In the not-too-distant past, execution of a major commercial transaction involved gathering the parties (and their lawyers) in a large conference room to sign (with a pen!) multiple counterparts of a suite of documents, each dutifully arranged by a junior staffer. The pomp and circumstance of the previous era’s closing rooms have given way to more efficient, convenient and cost-effective methods. Today’s closings are typically uneventful, digital affairs—conducted from participants’ respective offices (or on-the-go via mobile devices) and made possible in part by the advent of digital and electronic signatures. The latter category (think DocuSign, as opposed to PDFs or faxes) gives rise to questions of validity and enforcement.

Around the turn of the new millennium, legislators across the country began recognizing the need to create laws governing this burgeoning technology and provide certainty to both commercial actors and consumers. As a result, federal lawmakers enacted the Electronic Signatures in Global and National Commerce Act (“ESIGN”) and 47 states enacted the Uniform Electronic Transactions Act (“UETA”); the states (including New York) that did not enact UETA adopted substantially similar legislation. Under ESIGN and UETA, an e-signature is essentially any mark or symbol coupled with the signatory’s intent to execute the document to which such mark or symbol is attached. Importantly, under these legal regimes, both parties must consent to conducting the transaction electronically—a requirement typically satisfied in sophisticated commercial transactions with express provisions allowing for electronic execution and transmission.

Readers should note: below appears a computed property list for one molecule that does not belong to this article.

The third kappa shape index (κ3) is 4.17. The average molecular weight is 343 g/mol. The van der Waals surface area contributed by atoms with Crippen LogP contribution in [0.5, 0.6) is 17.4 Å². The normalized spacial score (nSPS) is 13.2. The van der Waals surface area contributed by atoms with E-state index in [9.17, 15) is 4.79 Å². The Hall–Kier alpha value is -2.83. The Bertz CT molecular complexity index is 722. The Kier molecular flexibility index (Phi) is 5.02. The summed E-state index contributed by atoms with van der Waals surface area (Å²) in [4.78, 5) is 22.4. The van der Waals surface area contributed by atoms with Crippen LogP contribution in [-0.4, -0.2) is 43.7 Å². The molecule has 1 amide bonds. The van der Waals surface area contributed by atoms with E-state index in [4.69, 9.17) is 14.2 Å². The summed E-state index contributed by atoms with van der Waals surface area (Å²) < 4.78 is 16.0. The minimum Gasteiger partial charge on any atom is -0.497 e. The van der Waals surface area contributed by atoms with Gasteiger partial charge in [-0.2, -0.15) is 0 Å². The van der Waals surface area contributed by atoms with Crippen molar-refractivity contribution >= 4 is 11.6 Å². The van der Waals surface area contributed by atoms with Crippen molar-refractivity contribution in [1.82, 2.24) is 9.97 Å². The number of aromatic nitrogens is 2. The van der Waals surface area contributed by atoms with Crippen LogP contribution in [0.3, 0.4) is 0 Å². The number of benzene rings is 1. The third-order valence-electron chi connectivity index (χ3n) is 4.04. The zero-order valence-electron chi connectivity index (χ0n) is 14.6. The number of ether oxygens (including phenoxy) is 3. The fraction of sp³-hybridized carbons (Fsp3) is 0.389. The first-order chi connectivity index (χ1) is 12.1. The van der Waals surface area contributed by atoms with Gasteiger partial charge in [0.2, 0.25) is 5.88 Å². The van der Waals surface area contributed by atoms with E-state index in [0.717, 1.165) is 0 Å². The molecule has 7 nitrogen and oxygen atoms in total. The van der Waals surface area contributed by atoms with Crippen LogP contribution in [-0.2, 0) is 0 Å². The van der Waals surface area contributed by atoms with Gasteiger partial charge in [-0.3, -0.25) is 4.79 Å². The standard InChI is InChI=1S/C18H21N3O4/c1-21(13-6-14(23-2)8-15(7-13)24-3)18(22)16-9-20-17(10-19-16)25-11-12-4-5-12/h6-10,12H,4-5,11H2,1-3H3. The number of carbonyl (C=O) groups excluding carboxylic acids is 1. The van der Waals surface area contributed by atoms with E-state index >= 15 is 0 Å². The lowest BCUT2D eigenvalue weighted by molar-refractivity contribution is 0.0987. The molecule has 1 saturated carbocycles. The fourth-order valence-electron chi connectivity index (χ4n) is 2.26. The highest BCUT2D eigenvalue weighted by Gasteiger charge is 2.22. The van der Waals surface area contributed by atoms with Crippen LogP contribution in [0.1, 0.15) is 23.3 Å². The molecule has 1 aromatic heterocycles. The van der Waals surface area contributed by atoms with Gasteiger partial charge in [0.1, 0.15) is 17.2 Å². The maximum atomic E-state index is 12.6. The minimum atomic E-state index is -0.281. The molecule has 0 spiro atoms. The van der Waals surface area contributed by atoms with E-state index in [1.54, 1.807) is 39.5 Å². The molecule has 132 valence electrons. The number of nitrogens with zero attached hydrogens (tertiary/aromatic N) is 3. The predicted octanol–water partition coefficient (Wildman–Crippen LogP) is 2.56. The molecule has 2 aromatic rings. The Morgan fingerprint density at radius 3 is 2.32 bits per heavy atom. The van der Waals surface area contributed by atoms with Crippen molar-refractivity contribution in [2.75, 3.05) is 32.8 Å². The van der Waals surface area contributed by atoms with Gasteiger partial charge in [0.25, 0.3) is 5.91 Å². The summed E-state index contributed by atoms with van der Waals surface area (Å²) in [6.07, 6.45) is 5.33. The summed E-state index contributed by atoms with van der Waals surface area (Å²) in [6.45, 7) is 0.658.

Electronic execution and contract formation is an interesting and still-developing area of modern commerce. As a result, individual firms and institutions vary widely with respect to internal policies prohibiting or allowing e-signatures and the procedures required for accepting e-signatures. While the enforceability of contacts executed by electronic means is largely addressed by ESIGN and UETA, questions still remain that both business and legal professionals should weigh carefully.

Principal among these questions is what should be required to provide assurances that e-signed documents are genuine and enforceable. Typically, a legal opinion is obtained attesting to due authorization/execution to provide this coverage. While the due authorization/execution opinions commonly include the assumption that signatures are genuine, Secretary’s Certificates certifying the genuineness of officers’ signatures are also customarily provided to both the relying party and the opinion giver. Finally, if commercial e-signing platforms (such as DocuSign) are employed, such products' security systems and authentication services provide significant additional comfort that an e-signature is both genuine and enforceable—comfort, in fact, that rivals or exceeds anything short of an old-school closing room.